Gordon decides he will write his memoirs as his last project. But he has left the task until too late in his life. The early years and his successes in World War II and with the Marshall Plan come back clearly, but when it comes to his failures—Brazil and Hopkins—he has trouble, in part because he does not want to dwell on painful memories and in part because of his code that holds that one should not attack others or justify oneself. His failing health renders his quandary moot in any case and prevents him from completing the task. In his late years he becomes more of a family man, dotes on his grandchildren, and regrets that he did not spend more time with his own children when they were young. His health gradually deteriorates, and he dies at age ninety-six, comforted by a beloved granddaughter.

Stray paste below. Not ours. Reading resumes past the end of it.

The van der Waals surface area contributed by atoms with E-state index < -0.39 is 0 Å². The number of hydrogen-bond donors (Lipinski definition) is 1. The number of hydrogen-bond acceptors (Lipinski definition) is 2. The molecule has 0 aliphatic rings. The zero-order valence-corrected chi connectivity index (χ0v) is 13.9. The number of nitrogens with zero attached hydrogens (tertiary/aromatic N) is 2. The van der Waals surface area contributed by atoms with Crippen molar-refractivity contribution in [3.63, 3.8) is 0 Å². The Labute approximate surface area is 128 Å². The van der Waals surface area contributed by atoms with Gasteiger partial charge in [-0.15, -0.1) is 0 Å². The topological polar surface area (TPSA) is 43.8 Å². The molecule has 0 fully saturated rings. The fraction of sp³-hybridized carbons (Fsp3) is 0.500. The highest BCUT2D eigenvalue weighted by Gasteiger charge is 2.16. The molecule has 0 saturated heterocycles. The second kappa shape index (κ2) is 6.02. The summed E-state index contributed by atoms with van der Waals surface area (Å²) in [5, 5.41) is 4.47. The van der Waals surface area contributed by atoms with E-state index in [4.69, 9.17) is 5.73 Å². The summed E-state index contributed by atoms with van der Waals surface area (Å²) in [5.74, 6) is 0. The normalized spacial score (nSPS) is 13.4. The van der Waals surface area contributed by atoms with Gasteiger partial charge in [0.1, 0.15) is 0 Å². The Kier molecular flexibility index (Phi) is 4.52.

Keywords: Lincoln Gordon
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